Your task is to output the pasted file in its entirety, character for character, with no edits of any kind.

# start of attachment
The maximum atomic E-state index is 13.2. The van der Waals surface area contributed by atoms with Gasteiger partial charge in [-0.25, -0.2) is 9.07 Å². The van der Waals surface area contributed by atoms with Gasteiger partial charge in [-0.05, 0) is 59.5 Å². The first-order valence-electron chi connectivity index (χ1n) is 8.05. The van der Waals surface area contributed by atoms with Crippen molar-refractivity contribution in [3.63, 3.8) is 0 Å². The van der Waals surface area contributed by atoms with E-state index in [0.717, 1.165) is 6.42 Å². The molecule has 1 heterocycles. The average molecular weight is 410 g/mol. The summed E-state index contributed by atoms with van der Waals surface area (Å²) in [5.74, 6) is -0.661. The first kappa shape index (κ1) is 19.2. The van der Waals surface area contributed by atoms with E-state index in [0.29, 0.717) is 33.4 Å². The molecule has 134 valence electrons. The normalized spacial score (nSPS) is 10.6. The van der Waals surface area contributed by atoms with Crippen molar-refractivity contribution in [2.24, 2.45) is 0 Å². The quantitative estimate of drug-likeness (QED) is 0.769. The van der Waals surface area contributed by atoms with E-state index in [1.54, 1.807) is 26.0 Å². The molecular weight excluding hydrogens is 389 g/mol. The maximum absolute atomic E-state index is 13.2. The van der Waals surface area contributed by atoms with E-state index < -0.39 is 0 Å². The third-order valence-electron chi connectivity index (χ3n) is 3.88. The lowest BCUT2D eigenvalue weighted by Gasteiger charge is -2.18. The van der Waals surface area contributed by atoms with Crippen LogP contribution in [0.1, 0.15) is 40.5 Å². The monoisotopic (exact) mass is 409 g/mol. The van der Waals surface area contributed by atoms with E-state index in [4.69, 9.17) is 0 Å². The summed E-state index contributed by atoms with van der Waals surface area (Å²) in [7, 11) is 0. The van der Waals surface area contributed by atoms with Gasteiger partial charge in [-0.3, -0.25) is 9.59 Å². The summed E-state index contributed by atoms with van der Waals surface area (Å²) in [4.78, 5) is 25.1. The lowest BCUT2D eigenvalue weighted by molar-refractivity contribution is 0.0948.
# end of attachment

The maximum atomic E-state index is 13.2. The van der Waals surface area contributed by atoms with Gasteiger partial charge in [-0.25, -0.2) is 9.07 Å². The van der Waals surface area contributed by atoms with Gasteiger partial charge in [-0.05, 0) is 59.5 Å². The first-order valence-electron chi connectivity index (χ1n) is 8.05. The van der Waals surface area contributed by atoms with Crippen molar-refractivity contribution in [3.63, 3.8) is 0 Å². The van der Waals surface area contributed by atoms with E-state index in [0.717, 1.165) is 6.42 Å². The molecule has 1 heterocycles. The average molecular weight is 410 g/mol. The summed E-state index contributed by atoms with van der Waals surface area (Å²) in [5.74, 6) is -0.661. The first kappa shape index (κ1) is 19.2. The van der Waals surface area contributed by atoms with E-state index in [0.29, 0.717) is 33.4 Å². The molecule has 134 valence electrons. The normalized spacial score (nSPS) is 10.6. The van der Waals surface area contributed by atoms with Crippen molar-refractivity contribution in [2.24, 2.45) is 0 Å². The quantitative estimate of drug-likeness (QED) is 0.769. The van der Waals surface area contributed by atoms with E-state index in [1.54, 1.807) is 26.0 Å². The molecular weight excluding hydrogens is 389 g/mol. The maximum absolute atomic E-state index is 13.2. The van der Waals surface area contributed by atoms with E-state index < -0.39 is 0 Å². The third-order valence-electron chi connectivity index (χ3n) is 3.88. The lowest BCUT2D eigenvalue weighted by Gasteiger charge is -2.18. The van der Waals surface area contributed by atoms with Crippen LogP contribution in [0.1, 0.15) is 40.5 Å². The monoisotopic (exact) mass is 409 g/mol. The van der Waals surface area contributed by atoms with E-state index in [4.69, 9.17) is 0 Å². The summed E-state index contributed by atoms with van der Waals surface area (Å²) in [7, 11) is 0. The van der Waals surface area contributed by atoms with Gasteiger partial charge in [-0.3, -0.25) is 9.59 Å². The summed E-state index contributed by atoms with van der Waals surface area (Å²) in [4.78, 5) is 25.1. The lowest BCUT2D eigenvalue weighted by molar-refractivity contribution is 0.0948.